Flat Design (also known as Minimalism) is a web design/UX trend that’s been going strong for the past couple of years. In 2016, there’s a notable evolution of Flat Design that’s currently being dubbed Flat Design 2.0. It’s a great trend that leads to some enticing visuals and a great user experience – when done correctly that is.
The Lead-Up to Flat Design
Before we discuss what Flat Design is, it’s worthwhile to understand what it’s not. Prior to Flat Design, we saw the rise of skeumorphism. This was a trend where digital elements were made to resemble their real world counterparts. Think of a note-taking app that actually had a lined paper background, or maybe a pop-up reminder that looked a post-it note.
Flat Design emerged as a reaction to skeumorphism, immediately placing a heavy emphasis on simplicity and minimalism. It features clean, open space, crisp edges, bright colors (usually), and two-dimensional illustrations. Shameless plug, but my own website is a good example of Flat Design in action.
The Rise of Flat Design 2.0
One of the greatest benefits to Flat Design is that it forces a site’s focus to be on user experience. Thus, we’ve arrived at what’s being called Flat Design 2.0, which is more of an evolution than a revolution. At this point, with Flat Design all the rage, most web-savvy users have started noticing these elements. Some of the tell-tale signs of Flat Design 2.0 include:
- Long shadows: These are nice, because they add depth and complexity without sacrificing minimalism.
- Dynamic colors: Using a strong color palette makes up for sparse visual effects, which is a common pitfall of flat design when done incorrectly. If you’re considering dynamic colors for your website, look for energizing color palettes and bright hues.
- Simple typography: Most sites in the Flat Design style utilize a sans serif typeface with some type of uniform stroke width. A few fonts that immediately come to mind are Gotham or Open Sans.
- Ghost buttons: These are simple, minimalist button styles that don’t take away from the simplicity of your design, but are still quickly recognized by visitors as a button.
Advantages and Disadvantages of Flat Design 2.0
With any design movement, there will always be pros and cons. Flat Design 2.0 is no exception. Let’s start with the advantages:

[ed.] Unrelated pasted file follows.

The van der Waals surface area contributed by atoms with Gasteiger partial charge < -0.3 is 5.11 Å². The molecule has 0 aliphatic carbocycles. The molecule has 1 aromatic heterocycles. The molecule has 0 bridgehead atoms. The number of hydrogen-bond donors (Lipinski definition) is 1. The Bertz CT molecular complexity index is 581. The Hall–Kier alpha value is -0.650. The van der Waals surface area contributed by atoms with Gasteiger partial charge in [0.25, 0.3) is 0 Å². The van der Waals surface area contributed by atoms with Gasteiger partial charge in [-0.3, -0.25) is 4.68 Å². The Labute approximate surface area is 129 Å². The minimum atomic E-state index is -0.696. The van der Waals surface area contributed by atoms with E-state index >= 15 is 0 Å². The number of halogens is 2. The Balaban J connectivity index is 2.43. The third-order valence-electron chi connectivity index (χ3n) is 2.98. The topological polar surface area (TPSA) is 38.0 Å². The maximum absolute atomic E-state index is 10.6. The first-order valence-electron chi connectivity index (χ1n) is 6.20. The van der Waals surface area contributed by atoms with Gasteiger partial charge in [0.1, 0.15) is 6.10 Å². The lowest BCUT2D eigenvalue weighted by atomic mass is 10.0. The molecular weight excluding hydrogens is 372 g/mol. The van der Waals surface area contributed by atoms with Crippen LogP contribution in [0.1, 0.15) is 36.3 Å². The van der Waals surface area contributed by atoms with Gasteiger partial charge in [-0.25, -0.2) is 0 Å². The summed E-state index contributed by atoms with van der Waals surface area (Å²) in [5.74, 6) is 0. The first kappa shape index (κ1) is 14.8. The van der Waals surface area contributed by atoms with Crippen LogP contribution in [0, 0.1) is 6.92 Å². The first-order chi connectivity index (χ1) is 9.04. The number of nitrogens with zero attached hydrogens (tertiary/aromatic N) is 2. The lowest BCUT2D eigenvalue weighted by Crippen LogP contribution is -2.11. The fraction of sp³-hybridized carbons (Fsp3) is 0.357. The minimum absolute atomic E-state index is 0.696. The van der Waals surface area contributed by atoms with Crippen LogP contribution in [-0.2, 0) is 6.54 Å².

- It’s conducive to responsive design. Because Flat Design 2.0 emphasizes minimalism and grid layouts, it lends itself nicely to creating a website that’s responsive.
- Speedy loading times. Again, minimalism! Minimalism means there’s intrinsically less to load.
- High readability. As mentioned above, Flat Design 2.0 takes advantage of simple typography. This typographic style highly increases the readability of websites.
- Users easily learn the system. Since users aren’t being bombarded with superfluous graphics, content, banner ads, carousel sliders, etc. it’s easy for them to learn how to navigate your website quickly and efficiently.
While Flat Design 2.0 offers great opportunities for a user experience that’s simultaneously streamlined and engaging, there can be some downsides.
- It’s deceptively difficult to do well. Remember, Flat Design doesn’t equate to boring design. Walking the line between minimalism and emptiness can be difficult for unskilled web design/UX professionals.
- Lack of individuality. Flat Design 2.0 is a popular design trend that’s catching like wildfire. Because of how heavily this movement is trending right now, it’s easy to blend into the landscape.
- No distinct visual hierarchy. To clarify, a visual hierarchy is established when you ask yourself, “What’s the most important element on this page and how am I going to distinguish it as such?” Since Flat Design 2.0 doesn’t utilize a wealth of different design elements all at once, you may be limited in how you create a visual hierarchy.
Flat Design 2.0 is a great design movement that offers some visual peace in an increasingly more complex world. It’s surely a challenge to implement this style in any type of website, but the benefits to user experience are well worth the investment.